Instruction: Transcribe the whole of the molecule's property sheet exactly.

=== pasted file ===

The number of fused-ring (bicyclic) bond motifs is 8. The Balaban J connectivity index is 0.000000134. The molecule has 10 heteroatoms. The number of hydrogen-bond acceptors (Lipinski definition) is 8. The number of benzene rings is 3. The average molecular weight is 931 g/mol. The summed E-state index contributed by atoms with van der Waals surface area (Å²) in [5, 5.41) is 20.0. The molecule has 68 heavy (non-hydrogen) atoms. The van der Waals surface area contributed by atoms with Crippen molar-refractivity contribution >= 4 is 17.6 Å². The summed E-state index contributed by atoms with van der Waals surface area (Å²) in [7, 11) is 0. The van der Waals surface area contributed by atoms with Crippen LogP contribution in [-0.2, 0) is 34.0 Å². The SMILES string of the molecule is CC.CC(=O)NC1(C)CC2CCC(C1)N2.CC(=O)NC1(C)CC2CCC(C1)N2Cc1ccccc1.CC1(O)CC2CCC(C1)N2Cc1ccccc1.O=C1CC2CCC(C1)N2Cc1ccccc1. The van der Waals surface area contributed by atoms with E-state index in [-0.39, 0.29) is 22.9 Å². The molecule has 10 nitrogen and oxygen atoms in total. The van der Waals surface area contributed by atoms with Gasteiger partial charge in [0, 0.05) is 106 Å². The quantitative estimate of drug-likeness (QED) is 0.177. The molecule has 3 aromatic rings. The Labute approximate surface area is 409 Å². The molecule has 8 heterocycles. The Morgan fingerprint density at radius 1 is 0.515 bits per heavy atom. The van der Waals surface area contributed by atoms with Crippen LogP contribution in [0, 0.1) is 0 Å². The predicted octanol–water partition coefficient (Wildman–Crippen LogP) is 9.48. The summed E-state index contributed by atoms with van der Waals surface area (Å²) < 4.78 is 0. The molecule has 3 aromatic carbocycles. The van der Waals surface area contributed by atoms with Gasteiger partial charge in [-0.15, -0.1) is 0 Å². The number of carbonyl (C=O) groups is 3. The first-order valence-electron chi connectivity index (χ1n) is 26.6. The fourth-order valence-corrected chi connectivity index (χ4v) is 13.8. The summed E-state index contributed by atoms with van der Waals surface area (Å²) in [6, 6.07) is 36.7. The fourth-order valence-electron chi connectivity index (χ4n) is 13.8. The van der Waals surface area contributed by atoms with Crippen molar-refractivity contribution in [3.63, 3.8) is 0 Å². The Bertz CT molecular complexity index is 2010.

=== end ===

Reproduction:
The number of fused-ring (bicyclic) bond motifs is 8. The Balaban J connectivity index is 0.000000134. The molecule has 10 heteroatoms. The number of hydrogen-bond acceptors (Lipinski definition) is 8. The number of benzene rings is 3. The average molecular weight is 931 g/mol. The summed E-state index contributed by atoms with van der Waals surface area (Å²) in [5, 5.41) is 20.0. The molecule has 68 heavy (non-hydrogen) atoms. The van der Waals surface area contributed by atoms with Crippen molar-refractivity contribution >= 4 is 17.6 Å². The summed E-state index contributed by atoms with van der Waals surface area (Å²) in [7, 11) is 0. The van der Waals surface area contributed by atoms with Crippen LogP contribution in [-0.2, 0) is 34.0 Å². The SMILES string of the molecule is CC.CC(=O)NC1(C)CC2CCC(C1)N2.CC(=O)NC1(C)CC2CCC(C1)N2Cc1ccccc1.CC1(O)CC2CCC(C1)N2Cc1ccccc1.O=C1CC2CCC(C1)N2Cc1ccccc1. The van der Waals surface area contributed by atoms with E-state index in [-0.39, 0.29) is 22.9 Å². The molecule has 10 nitrogen and oxygen atoms in total. The van der Waals surface area contributed by atoms with Gasteiger partial charge in [0, 0.05) is 106 Å². The quantitative estimate of drug-likeness (QED) is 0.177. The molecule has 3 aromatic rings. The Labute approximate surface area is 409 Å². The molecule has 8 heterocycles. The Morgan fingerprint density at radius 1 is 0.515 bits per heavy atom. The van der Waals surface area contributed by atoms with Crippen LogP contribution in [0, 0.1) is 0 Å². The predicted octanol–water partition coefficient (Wildman–Crippen LogP) is 9.48. The summed E-state index contributed by atoms with van der Waals surface area (Å²) < 4.78 is 0. The molecule has 3 aromatic carbocycles. The van der Waals surface area contributed by atoms with Gasteiger partial charge in [-0.15, -0.1) is 0 Å². The number of carbonyl (C=O) groups is 3. The first-order valence-electron chi connectivity index (χ1n) is 26.6. The fourth-order valence-corrected chi connectivity index (χ4v) is 13.8. The summed E-state index contributed by atoms with van der Waals surface area (Å²) in [6, 6.07) is 36.7. The fourth-order valence-electron chi connectivity index (χ4n) is 13.8. The van der Waals surface area contributed by atoms with Crippen molar-refractivity contribution in [3.63, 3.8) is 0 Å². The Bertz CT molecular complexity index is 2010.